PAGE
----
AbstractHigh rates of serious road traffic accidents (RTAs) have been reported for the United Arab Emirates (UAE), in recent years. This research aims to describe the problem in the UAE and to quantify its economic burden on the country’s resources.
The approach chosen is quantitative, based on methods of RTA epidemiology and economic evaluation. The research is carried in two parts. Part one attempts to identify trends of morbidity and mortality from RTAs during 1981-1995, to compare the magnitude of the problem with other countries, to evaluate information available on possible causes, to estimate future forecasts of the problem and to analyse RTA injury severity before and after enforcing seatbelt legislation. The results of part one provide the basis to evaluate the economic impact of the problem during 1995 and to estimate the rational investment levels for improving safety and health, in part two. The Human Capital (HC) approach is used to estimate the economic costs of RTAs in the UAE during 1995. To estimate RTA comprehensive costs the study adds to the latter the costs of pain, grief and suffering (PGS) to RTA victims, drawn worldwide, using the Willingness to Pay (WTP) value approach.
Data were obtained from police, health and WHO sources to describe trends in morbidity and mortality from 1981 to 1995. The results revealed that during the period 1981-1995, the rates of RTAs per 100,000 population and per 100,000 motor vehicles declined in the UAE by a trend component of -96.5 (p<0.001; R2 =0.69) and by -522 (p<. 001; R 2 =0.92) respectively. RTA specific fatality rates based on the same two denominators also declined by -1.1 (p<. 02; R2 =0.56) and -5.1 (p<.02; R2 =0.330); and injury rates declined by a trend component of -6.8 (p<. 01; R2 =0.341) and -28.0 (p= n.s.) respectively. Paradoxically, however, except for a short period (1981-1985), a steady increase in the risk of injury and death in each RTA accompanied these declines. Between 1985 - 1995 the severity rate of RTA injuries more than doubled (p<.001). The UAE’s specific fatality rates per 100,000 population and per 100,000 motor vehicles were high when compared with other countries. The reason for the increasing severity is not clear, but drivers aged between 18 and 40 years were mostly implicated in fatalities. When injury severity was measured before and after the enforcement of seat-belt legislation in 1999, a significant downward trend in injury severity occurred when seat belts were worn (chi-Square = 77.68, p<0.0001).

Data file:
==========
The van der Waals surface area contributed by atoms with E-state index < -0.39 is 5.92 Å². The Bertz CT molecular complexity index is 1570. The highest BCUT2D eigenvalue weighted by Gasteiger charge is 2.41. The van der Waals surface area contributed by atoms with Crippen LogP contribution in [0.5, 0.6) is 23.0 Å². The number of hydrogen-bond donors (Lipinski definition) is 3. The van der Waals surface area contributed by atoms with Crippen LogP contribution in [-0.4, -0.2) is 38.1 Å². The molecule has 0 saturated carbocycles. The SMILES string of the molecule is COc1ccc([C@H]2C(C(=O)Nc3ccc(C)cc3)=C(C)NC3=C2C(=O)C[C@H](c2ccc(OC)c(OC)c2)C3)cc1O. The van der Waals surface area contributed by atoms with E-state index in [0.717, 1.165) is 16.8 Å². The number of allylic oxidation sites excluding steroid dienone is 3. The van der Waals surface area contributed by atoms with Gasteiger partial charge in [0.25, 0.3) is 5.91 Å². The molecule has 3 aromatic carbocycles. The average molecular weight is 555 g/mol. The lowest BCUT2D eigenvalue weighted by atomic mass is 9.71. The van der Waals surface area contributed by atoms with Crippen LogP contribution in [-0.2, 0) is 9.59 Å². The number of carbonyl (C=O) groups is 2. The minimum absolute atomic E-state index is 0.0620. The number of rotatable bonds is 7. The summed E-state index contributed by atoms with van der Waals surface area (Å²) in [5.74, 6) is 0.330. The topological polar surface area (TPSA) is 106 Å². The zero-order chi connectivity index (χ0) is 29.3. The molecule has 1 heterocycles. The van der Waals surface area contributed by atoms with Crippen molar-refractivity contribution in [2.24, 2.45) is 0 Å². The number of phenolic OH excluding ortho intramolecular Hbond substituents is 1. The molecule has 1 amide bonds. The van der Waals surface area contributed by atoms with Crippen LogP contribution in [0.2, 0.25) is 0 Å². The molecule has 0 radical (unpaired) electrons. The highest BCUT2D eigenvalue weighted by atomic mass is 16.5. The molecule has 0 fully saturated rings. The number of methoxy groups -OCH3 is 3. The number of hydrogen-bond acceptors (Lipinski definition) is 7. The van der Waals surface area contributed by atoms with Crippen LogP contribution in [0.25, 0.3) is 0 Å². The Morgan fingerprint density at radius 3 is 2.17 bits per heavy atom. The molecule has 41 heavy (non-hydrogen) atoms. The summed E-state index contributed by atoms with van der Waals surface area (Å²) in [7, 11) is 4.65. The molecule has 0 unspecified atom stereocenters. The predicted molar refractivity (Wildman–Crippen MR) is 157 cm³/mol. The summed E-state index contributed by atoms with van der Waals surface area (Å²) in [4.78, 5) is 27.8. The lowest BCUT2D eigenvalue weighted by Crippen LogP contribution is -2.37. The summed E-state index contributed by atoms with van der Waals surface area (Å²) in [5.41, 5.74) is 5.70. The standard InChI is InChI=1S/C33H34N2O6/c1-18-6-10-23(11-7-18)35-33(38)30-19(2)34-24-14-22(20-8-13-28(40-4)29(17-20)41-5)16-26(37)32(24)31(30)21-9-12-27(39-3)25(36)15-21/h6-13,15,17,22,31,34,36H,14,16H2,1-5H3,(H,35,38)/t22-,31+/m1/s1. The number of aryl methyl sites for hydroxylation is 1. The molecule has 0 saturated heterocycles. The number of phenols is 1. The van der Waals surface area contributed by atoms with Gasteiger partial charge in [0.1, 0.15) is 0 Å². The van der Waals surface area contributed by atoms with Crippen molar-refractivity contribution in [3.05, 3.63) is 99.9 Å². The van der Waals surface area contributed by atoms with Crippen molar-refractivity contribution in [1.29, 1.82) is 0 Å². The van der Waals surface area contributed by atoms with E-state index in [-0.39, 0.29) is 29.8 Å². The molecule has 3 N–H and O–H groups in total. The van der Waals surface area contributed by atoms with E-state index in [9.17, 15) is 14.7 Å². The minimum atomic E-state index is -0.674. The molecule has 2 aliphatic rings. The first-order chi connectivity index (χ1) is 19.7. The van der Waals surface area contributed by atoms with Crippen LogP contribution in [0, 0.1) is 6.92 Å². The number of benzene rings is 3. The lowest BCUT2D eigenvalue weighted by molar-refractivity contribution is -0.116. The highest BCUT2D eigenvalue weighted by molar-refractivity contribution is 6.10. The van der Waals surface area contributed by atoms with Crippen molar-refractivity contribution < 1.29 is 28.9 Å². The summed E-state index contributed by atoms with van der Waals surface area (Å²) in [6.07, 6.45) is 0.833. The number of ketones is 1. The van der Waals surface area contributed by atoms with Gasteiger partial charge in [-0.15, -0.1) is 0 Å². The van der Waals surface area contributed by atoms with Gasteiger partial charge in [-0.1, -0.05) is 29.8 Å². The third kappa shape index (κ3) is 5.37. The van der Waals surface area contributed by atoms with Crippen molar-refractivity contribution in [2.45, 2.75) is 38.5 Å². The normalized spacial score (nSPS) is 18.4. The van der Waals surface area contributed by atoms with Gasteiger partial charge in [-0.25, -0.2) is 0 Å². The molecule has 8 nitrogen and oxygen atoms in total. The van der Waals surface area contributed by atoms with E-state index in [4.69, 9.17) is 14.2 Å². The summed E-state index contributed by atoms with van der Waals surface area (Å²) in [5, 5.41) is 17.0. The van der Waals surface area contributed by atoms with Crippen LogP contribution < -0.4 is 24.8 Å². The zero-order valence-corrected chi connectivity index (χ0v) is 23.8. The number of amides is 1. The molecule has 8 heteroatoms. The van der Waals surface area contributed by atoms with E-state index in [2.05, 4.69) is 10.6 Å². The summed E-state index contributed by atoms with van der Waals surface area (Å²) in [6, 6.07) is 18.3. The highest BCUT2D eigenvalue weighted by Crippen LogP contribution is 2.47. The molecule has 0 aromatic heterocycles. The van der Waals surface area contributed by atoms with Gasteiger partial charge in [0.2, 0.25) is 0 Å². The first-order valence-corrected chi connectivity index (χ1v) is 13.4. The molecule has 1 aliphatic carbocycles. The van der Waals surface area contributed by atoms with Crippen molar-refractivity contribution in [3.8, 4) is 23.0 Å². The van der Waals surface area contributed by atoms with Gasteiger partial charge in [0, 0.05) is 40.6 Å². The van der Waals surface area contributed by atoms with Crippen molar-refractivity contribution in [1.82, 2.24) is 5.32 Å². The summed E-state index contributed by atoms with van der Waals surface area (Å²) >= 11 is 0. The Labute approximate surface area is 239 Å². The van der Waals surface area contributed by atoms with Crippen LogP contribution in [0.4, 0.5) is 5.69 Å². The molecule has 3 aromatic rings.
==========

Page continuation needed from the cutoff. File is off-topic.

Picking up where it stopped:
The total economic cost of RTAs in the UAE during 1995 amounted to AED 3.8 billion, equivalent to US$ 1 billion, representing 2-3% of the annual GDP. Out of that, the direct monetary costs of RTA fatalities and injuries exceeded AED 1 billion while the indirect costs accounted for the rest. The comprehensive costs of RTAs in the UAE amounted to AED 11.4 billions and ranged from AED 50,000 per minor injury to AED 7.5 million per fatality, roughly 4 times the economic costs of these events. This indicates that it is rational public policy to invest up to AED 50,000 to enhance safety and health to prevent one minor injury and up to AED 7.5 millions to prevent one death.
The thesis makes many recommendations to improve future epidemiological and economic analysis of RTAs in the UAE. It is hoped that this study will form a useful base for evaluation when these studies take place and for establishing cost benefit ratios and, therefore, priority for future prevention strategies.
|Date of Award||Jan 2002|